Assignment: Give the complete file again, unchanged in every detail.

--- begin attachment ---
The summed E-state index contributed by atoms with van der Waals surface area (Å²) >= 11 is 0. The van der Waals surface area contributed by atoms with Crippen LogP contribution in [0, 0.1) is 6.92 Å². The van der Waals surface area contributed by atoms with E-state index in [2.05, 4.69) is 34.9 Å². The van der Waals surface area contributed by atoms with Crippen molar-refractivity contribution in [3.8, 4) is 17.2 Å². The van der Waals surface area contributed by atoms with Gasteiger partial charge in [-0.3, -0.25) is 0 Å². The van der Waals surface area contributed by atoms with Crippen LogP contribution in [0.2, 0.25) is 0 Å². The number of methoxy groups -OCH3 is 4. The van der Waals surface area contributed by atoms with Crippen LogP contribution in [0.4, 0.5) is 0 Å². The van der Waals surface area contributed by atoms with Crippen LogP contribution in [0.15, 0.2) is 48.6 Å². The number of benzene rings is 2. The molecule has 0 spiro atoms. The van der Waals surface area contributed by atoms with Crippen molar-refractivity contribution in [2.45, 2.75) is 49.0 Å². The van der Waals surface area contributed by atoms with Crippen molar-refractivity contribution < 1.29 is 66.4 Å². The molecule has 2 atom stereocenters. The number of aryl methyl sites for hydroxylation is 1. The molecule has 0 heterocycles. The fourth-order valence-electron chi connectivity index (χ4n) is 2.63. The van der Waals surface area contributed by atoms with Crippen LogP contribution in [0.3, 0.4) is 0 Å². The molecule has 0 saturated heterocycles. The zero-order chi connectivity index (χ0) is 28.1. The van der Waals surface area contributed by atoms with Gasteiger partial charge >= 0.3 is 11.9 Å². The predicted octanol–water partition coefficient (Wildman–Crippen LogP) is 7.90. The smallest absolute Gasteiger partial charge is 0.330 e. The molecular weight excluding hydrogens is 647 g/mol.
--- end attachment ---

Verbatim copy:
The summed E-state index contributed by atoms with van der Waals surface area (Å²) >= 11 is 0. The van der Waals surface area contributed by atoms with Crippen LogP contribution in [0, 0.1) is 6.92 Å². The van der Waals surface area contributed by atoms with E-state index in [2.05, 4.69) is 34.9 Å². The van der Waals surface area contributed by atoms with Crippen molar-refractivity contribution in [3.8, 4) is 17.2 Å². The van der Waals surface area contributed by atoms with Gasteiger partial charge in [-0.3, -0.25) is 0 Å². The van der Waals surface area contributed by atoms with Crippen LogP contribution in [0.2, 0.25) is 0 Å². The number of methoxy groups -OCH3 is 4. The van der Waals surface area contributed by atoms with Crippen LogP contribution in [0.4, 0.5) is 0 Å². The van der Waals surface area contributed by atoms with Crippen LogP contribution in [0.15, 0.2) is 48.6 Å². The number of benzene rings is 2. The molecule has 0 spiro atoms. The van der Waals surface area contributed by atoms with Crippen molar-refractivity contribution in [2.45, 2.75) is 49.0 Å². The van der Waals surface area contributed by atoms with Crippen molar-refractivity contribution < 1.29 is 66.4 Å². The molecule has 2 atom stereocenters. The number of aryl methyl sites for hydroxylation is 1. The molecule has 0 heterocycles. The fourth-order valence-electron chi connectivity index (χ4n) is 2.63. The van der Waals surface area contributed by atoms with Crippen LogP contribution in [0.3, 0.4) is 0 Å². The molecule has 0 saturated heterocycles. The zero-order chi connectivity index (χ0) is 28.1. The van der Waals surface area contributed by atoms with Gasteiger partial charge >= 0.3 is 11.9 Å². The predicted octanol–water partition coefficient (Wildman–Crippen LogP) is 7.90. The smallest absolute Gasteiger partial charge is 0.330 e. The molecular weight excluding hydrogens is 647 g/mol.